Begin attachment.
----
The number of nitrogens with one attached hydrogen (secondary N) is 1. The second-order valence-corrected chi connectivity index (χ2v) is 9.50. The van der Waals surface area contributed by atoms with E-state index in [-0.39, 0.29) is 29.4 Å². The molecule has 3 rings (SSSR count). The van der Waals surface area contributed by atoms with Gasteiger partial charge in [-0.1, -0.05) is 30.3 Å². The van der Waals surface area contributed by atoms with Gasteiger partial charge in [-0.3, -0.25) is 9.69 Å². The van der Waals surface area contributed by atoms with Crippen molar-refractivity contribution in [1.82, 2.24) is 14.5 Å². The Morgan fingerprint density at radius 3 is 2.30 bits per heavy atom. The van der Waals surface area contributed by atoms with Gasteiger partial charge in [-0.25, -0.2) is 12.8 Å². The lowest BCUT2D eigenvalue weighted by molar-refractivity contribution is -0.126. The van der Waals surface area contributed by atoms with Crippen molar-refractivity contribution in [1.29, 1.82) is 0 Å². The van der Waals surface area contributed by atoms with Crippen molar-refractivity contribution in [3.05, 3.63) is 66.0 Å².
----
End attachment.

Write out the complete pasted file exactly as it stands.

The number of nitrogens with one attached hydrogen (secondary N) is 1. The second-order valence-corrected chi connectivity index (χ2v) is 9.50. The van der Waals surface area contributed by atoms with E-state index in [-0.39, 0.29) is 29.4 Å². The molecule has 3 rings (SSSR count). The van der Waals surface area contributed by atoms with Gasteiger partial charge in [-0.1, -0.05) is 30.3 Å². The van der Waals surface area contributed by atoms with Gasteiger partial charge in [-0.3, -0.25) is 9.69 Å². The van der Waals surface area contributed by atoms with Crippen molar-refractivity contribution in [1.82, 2.24) is 14.5 Å². The Morgan fingerprint density at radius 3 is 2.30 bits per heavy atom. The van der Waals surface area contributed by atoms with Gasteiger partial charge in [-0.25, -0.2) is 12.8 Å². The lowest BCUT2D eigenvalue weighted by molar-refractivity contribution is -0.126. The van der Waals surface area contributed by atoms with Crippen molar-refractivity contribution in [1.29, 1.82) is 0 Å². The van der Waals surface area contributed by atoms with Crippen molar-refractivity contribution in [3.05, 3.63) is 66.0 Å².